10. The proceedings were opened at 1000 hrs on 28 Jul by the presiding judge, and the prosecuting counsel read the charges in the name of the German Nation and its Leader. Thereupon GUDERIAN, as President of the Court of Honour, gave a brief resume of the events and their motives. The defendants were called upon to answer a few questions, which had no logical thread of continuity. This was obviously done for dramatic effect. The defendants were addressed throughout without any rank, simply by their surname. On entering the Court WITZLEBEN used the German greeting and was reprimanded by FREISSLER on the grounds that, as a traitor, he had no right to use this form. This impression of theatricality was increased when the witnesses were called for identification and to confirm, under oath on the Bible, statements previously made, but not disclosed in Court.
11. The witnesses included the new Stadtkommandant of BERLIN, the Comd of the Wachregiment, the Comd of the POTSDAM Panzer Garrison, Gen FELLGIEBEL, the second wife of Prof SAUERBRUCH,
a number of officials of the BERLIN Gestapo, and officers and a civilian - not a Party member - from the Führer Hauptquartier.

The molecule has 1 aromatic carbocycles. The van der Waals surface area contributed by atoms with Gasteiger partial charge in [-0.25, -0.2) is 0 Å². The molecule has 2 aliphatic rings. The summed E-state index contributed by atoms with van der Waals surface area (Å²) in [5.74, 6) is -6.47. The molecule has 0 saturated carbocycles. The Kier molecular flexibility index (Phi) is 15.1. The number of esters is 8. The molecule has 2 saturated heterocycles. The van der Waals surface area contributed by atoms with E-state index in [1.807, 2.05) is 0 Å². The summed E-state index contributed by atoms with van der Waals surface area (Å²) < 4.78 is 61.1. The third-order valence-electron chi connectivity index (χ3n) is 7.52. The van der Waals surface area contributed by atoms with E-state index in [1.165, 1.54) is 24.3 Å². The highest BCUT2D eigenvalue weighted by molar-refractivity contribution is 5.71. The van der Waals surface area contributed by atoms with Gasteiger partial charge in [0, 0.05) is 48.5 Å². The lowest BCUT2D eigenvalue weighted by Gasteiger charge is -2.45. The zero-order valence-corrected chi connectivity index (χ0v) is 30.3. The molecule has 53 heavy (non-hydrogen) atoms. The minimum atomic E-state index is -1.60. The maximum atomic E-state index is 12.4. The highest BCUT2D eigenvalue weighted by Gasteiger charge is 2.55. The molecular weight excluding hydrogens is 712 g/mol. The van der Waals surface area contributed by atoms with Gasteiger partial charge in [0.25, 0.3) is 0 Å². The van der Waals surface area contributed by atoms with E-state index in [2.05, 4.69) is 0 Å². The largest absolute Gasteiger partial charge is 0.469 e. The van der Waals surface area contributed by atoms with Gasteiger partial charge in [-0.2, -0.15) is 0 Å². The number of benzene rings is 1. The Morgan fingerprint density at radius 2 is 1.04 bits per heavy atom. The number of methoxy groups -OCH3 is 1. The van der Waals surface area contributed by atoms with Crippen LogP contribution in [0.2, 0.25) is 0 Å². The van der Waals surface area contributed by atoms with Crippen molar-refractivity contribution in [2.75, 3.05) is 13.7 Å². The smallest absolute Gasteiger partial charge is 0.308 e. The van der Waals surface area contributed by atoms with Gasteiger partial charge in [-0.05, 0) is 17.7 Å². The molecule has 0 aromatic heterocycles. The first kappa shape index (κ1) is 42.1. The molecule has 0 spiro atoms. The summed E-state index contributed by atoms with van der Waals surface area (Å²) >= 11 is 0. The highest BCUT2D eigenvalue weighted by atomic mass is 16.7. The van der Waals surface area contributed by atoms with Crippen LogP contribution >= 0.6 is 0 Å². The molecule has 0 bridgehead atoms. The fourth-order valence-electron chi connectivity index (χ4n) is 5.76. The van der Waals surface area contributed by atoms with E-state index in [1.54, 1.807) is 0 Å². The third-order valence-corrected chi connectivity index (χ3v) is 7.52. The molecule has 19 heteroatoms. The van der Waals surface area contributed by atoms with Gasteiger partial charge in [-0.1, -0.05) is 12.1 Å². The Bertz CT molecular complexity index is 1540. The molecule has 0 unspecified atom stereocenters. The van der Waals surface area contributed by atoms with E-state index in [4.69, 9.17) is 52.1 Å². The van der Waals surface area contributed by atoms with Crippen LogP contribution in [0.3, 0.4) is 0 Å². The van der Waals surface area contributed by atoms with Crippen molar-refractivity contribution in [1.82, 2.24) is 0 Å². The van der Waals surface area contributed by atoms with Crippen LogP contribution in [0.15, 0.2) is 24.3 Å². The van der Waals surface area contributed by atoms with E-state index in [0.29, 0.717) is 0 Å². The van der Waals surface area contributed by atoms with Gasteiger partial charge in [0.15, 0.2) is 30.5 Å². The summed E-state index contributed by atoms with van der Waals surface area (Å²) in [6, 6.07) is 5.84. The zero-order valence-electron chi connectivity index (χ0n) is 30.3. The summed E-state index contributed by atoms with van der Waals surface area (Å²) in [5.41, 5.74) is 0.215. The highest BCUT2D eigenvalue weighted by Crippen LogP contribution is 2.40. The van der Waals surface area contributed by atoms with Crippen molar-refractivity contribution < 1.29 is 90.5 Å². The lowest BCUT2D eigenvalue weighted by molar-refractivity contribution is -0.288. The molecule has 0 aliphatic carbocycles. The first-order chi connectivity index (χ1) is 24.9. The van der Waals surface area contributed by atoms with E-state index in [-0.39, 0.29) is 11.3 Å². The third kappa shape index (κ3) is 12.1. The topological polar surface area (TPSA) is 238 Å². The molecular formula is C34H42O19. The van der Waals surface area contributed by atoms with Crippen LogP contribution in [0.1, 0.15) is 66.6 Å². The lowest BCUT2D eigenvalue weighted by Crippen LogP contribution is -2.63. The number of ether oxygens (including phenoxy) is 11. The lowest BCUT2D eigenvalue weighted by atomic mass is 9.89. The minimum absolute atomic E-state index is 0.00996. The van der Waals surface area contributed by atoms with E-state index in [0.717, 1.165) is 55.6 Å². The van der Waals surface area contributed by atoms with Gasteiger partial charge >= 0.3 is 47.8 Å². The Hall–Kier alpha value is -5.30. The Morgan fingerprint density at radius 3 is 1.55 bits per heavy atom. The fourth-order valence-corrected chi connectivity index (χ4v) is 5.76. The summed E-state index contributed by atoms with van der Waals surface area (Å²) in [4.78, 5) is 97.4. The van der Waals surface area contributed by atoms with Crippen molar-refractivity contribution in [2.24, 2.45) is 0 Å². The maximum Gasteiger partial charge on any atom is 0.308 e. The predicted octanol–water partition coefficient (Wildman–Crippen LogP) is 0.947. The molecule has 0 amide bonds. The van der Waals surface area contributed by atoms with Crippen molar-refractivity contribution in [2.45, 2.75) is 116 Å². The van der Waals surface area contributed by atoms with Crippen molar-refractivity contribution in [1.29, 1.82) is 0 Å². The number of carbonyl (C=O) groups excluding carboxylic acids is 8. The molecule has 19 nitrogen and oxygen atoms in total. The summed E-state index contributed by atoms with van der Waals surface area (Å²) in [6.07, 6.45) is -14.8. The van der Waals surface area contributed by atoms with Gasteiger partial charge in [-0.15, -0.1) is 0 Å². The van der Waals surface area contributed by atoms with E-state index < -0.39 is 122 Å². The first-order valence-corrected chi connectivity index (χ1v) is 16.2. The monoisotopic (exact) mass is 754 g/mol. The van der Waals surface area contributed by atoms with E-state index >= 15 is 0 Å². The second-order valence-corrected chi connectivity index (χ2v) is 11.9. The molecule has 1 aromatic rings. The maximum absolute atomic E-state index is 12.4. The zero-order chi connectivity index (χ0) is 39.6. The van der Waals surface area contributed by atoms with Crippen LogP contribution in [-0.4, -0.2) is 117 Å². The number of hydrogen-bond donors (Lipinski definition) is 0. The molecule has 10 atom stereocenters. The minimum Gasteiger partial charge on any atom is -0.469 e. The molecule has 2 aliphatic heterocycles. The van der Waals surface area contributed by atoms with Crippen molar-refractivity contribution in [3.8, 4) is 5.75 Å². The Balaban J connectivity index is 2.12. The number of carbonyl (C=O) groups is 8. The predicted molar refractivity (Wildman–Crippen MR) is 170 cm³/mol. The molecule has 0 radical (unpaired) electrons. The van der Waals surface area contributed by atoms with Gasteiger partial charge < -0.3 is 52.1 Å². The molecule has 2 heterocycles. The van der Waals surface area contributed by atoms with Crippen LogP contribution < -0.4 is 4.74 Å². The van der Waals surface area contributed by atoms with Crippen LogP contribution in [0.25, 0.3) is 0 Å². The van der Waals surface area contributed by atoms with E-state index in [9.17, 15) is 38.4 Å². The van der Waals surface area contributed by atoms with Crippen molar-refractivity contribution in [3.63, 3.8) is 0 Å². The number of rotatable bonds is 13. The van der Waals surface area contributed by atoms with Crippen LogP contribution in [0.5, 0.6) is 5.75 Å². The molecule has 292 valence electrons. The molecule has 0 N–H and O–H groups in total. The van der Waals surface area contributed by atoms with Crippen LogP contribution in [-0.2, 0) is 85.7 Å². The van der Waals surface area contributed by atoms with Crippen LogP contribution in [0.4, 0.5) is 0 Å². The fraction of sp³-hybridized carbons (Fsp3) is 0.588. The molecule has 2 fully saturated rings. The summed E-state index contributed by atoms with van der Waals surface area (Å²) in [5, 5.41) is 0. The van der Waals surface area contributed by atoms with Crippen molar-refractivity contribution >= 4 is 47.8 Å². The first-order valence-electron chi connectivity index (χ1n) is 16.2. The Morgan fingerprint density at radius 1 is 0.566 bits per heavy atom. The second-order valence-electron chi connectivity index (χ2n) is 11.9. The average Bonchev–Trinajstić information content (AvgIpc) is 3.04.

12. The session was adjourned at midday and resumed in camera from 1400 to 1800 hrs. The journalists and all officers, except the Court of Honour, were excluded. Only the distinguished visitors, including all the Gauleiters and a few party and SS functionaries were allowed, to remain
THE SECOND DAY
13. The session was opened at 1130 hrs and the defendants were questioned by FREISSLER.
14. Asked to justify his treasonable action, WITZLEBEN said he had long foreseen that under the National Socialist Regime, his military career would end. similarly to that of FRITSCH and BRAUCHITSCH. Thereupon FREISSLER asked. him why, in the event of the Putsch succeeding, he as the senior, would have been willing to serve as Minister of War under BECK. To this WITZLEBEN replied that his interests were purely military and. that the ministerial posts were to be allotted, not according to National Socialist orthodoxy, but according to expert
15. Asked what his first action on taking office would have been, WITZLEBEN answered that he would have given orders for all military and civil prisons and concentration camps to be opened. At this FREISSLER exclaimed, "That is dreadful! You as a Field Marshal would have let loose the dregs of humanity on the civilized cultured world of our Fatherland." WITZLEBEN made no further reply.
16. The questions to HAASE and HASSE were unimportant. HAASE stated that he had acted under WITZLEBEN's orders and had foreseen his fate for two years previously, as being similar to that of BRAUCHITSCH and FRITSCH.